Is it possible that the brakes of car are so perfect that they can stop instantaneously?
A moving car has a lot of energy. To get it to stop, that energy has to be removed somehow, usually by the brakes.
If you try to remove all that energy at once, something will break. Any passengers will be flung forward with destructive force.
That all depends on several variables. Is it driven in the city or mostly highway? Quality of the pads, shoes, rotors, etc installed? What kind of driver are you? Do you run 90 mph stop light to stop light and slam on the brakes or do you anticipate stopping and use the brakes as little as possible? How about riding the brakes? Towing a trailer?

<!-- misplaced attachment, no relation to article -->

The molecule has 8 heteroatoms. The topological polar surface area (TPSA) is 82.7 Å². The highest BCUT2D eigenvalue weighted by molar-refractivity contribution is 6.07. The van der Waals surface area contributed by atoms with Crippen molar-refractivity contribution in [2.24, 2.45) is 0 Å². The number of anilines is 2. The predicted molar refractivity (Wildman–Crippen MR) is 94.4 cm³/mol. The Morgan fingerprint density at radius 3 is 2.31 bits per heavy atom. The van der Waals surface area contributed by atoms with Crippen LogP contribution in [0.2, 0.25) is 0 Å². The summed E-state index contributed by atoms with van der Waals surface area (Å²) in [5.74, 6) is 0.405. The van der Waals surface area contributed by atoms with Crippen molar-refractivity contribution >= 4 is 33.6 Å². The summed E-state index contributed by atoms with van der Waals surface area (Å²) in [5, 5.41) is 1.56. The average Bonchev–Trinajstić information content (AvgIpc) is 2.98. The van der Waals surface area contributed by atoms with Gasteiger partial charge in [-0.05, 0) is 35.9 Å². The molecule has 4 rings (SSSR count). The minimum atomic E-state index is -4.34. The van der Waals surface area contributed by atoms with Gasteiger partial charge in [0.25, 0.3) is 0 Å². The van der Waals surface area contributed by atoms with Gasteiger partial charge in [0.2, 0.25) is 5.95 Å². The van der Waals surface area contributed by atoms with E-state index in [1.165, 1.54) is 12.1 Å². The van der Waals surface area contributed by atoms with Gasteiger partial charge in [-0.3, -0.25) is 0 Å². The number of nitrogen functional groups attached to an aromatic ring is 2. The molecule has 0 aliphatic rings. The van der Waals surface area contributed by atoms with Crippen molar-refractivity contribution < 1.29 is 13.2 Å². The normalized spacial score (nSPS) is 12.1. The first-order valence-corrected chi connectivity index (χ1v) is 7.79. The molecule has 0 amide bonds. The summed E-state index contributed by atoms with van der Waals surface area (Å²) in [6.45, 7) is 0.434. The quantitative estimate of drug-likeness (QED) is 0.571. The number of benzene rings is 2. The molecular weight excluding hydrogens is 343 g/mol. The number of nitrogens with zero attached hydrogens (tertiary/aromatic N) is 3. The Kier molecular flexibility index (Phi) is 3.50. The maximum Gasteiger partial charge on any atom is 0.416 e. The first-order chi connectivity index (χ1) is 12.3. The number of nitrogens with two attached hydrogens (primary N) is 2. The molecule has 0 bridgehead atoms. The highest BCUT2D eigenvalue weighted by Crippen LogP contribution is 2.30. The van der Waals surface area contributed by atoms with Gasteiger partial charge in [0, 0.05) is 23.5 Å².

Running into an immovable object will stop you pretty much instantaneously... Otherwise, on the flat - friction. Friction as air drag, friction as rolling resistance of the tires, and a tiny bit lost through the bearings. Aiming the bike up a hill will stop the bike fairly soon too if you're not pedalling.
To maintain directional control during a hard or panic stop. Think about it. If your brakes lock, you go into a skid and lose control of the car. Anti-lock brakes prevent the brakes from locking up, and throwing the vehicle into an uncontrollable skid. This system allows maximum deceleration without having the brakes lock, which, in turn, allows the driver the ability to maintain control of the vehicle while coming to the most rapid stop…
A Perfect pit stop is something that many f1 teams dream of. For all practical purposes a perfect pit stop is one that is completed within 3-5 seconds (for a stop without refuelling) and within 8-10 seconds (with refuelling) wherein the driver comes in and stays stationery for as less time as possible. The Mercedes team and Ferrari team are known for their exceptional pit stop efficiency.